Canadian Government Does the Right Thing and DROPS International Musician Fee

If you’ve been following the temporary foreign workers (TFW) controversy, you may be aware of how its impact on touring musicians from other countries.  The TFW fee has caused all kinds of headaches for Canadian promoters and a ton of FUD for international musicians who want to play gigs in the country.  At a conference in Singapore earlier this year, I heard from all kinds of people wondering why Canada would punish artists in this way.

And it was a stupid requirement resulting from a well-meaning effort (I think) to make sure Canadians were first to be considered for Canadian jobs.  I don’t think anyone foresaw the unintended consequences the law brought to the music industry.

When it became clear how the TFW rules were going to impact the music industry, various associations (like the Canadian Independent Music Association) leaped into action, lobbying the feds to do something.  And it worked.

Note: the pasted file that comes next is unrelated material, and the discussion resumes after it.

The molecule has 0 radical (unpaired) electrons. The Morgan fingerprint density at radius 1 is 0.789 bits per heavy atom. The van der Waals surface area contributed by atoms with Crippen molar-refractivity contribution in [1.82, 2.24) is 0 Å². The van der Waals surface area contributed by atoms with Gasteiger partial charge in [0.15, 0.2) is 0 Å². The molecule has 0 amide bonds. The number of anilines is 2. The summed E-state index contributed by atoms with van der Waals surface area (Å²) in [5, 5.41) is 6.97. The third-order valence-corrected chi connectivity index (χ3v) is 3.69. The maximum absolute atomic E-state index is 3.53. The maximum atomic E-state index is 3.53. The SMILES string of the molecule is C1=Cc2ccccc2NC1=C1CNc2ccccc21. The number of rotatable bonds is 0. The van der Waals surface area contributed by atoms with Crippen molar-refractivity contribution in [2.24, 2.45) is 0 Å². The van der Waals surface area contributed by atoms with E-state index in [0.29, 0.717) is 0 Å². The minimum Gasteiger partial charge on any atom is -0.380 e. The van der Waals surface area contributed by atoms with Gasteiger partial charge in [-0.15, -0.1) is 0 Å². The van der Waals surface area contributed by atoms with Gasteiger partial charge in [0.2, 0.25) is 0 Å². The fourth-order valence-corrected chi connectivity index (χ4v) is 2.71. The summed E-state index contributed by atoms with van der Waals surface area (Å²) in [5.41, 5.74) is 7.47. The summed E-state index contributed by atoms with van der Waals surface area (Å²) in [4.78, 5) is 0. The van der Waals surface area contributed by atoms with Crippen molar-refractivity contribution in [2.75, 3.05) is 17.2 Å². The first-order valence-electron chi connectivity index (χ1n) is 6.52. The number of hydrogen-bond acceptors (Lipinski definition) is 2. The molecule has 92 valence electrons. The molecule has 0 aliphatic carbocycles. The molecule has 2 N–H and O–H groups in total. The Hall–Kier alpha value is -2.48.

When Jason Kenney announced an update to the TFW program last week, the requirement for the foreign musicians’ fee was dropped.  No one noticed because this detail was buried deep in the document and everyone else was busy debating what the new rules meant to the service and hospitality industries.

So nice going, Minister Kenney.  And way to go, CIMA and your friends.  This one turned out right.  And as for all you foreigners who want to play gigs in our country, c’mon in.  No charge.

 

Alan Cross

is an internationally known broadcaster, interviewer, writer, consultant, blogger and speaker. In his 30+ years in the music business, Alan has interviewed the biggest names in rock, from David Bowie and U2 to Pearl Jam and the Foo Fighters. He’s also known as a musicologist and documentarian through programs like The Ongoing History of New Music.

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